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Poisson Distribution Problem

  1. Aug 7, 2013 #1
    1. The problem statement, all variables and given/known data

    On the average, a grocer sells 4 of a certain article per week. How many of these should he have in stock so that the chance of his running of stock within a week will be less than 0.01? Assume Poisson distribution.

    2. Relevant equations

    3. The attempt at a solution

    So I set λ = 4, plugged it into e^(-λ)λ^(x) / x! set it <0.01 and looked for an x that brought the equation to <0.01.

    I was unsure how solve this for x, because of the x! in the bottom, so I just started with x = 0 and plugged and chugged till I came across x = 10, P(X=10)=0.0053 < 0.01.

    However this is incorrect. Any suggestions?
  2. jcsd
  3. Aug 7, 2013 #2


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    What event does that represent the probability of in the context of this question?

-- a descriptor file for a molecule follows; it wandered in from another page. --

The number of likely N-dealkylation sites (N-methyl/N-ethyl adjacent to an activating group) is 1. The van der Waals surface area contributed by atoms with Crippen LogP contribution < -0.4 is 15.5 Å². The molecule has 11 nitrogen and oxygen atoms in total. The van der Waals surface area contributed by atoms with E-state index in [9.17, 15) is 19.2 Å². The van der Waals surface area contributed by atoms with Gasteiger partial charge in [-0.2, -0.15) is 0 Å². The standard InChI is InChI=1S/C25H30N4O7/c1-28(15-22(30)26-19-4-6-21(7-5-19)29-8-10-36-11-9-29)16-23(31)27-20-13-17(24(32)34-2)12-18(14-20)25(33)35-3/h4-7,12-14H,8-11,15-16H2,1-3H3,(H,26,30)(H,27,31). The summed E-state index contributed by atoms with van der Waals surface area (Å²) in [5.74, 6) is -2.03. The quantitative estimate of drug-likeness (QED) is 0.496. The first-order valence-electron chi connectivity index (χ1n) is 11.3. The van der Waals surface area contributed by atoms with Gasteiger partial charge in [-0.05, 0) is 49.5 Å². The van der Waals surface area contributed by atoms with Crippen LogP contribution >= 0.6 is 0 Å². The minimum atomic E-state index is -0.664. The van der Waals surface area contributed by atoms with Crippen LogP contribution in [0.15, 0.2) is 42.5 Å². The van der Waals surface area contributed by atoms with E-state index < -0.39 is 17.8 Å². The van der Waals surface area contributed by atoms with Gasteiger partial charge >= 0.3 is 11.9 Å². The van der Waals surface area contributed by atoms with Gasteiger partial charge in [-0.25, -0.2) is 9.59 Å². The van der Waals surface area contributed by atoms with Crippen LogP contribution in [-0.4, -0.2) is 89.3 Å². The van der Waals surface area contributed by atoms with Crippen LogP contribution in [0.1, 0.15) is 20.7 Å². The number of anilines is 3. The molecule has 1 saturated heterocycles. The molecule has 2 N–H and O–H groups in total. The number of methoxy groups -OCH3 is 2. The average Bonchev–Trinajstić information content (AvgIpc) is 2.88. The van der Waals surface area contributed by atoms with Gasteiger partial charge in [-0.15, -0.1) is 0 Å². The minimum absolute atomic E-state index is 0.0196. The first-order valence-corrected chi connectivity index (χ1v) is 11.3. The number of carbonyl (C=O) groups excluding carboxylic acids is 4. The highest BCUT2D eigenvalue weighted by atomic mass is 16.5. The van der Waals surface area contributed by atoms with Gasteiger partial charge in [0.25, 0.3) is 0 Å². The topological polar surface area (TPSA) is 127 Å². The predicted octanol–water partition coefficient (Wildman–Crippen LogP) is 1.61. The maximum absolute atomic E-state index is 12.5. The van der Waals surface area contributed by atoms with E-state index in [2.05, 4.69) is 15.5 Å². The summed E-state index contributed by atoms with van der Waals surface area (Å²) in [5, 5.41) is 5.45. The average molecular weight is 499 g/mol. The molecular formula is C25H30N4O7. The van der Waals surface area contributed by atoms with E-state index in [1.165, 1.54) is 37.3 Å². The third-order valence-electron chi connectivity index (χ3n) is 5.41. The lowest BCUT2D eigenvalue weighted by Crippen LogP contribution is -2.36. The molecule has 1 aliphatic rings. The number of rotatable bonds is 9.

Also, there is a possible ambiguity in the question. If the storekeeper stocks N items and gets requests for exactly N then technically she has 'run out', but it is not a concern to her unless there is a demand for N+1 or more.
  4. Aug 7, 2013 #3
    Thanks for the quick reply...

    From my limited knowledge of Poisson distribution, lambda represents the average rate of success, in the case of the problem at hand, an average of 4 successful sales per week.

    So my thought was that given the average rate of sales = 4 per week, find the amount of stuff he should stock, 'x', so that its probability is less that 0.01.

    P(X=x)<0.01 given average 4 sales per week
    Last edited: Aug 7, 2013
  5. Aug 7, 2013 #4


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    Yes, except that I would take it as the rate of opportunities to sell, i.e. requests for the item. The actual number of sales will depend on the number stocked.
    Sure, but that's the probability of exactly x requests for the item. There could be more.
    Last edited: Aug 8, 2013
  6. Aug 8, 2013 #5

    Ray Vickson

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    If X~Po(4) is the demand and the grocer starts the week with N in stock, then he requires P(X > N) < 0.01, or P(X ≤ N) > 0.99.
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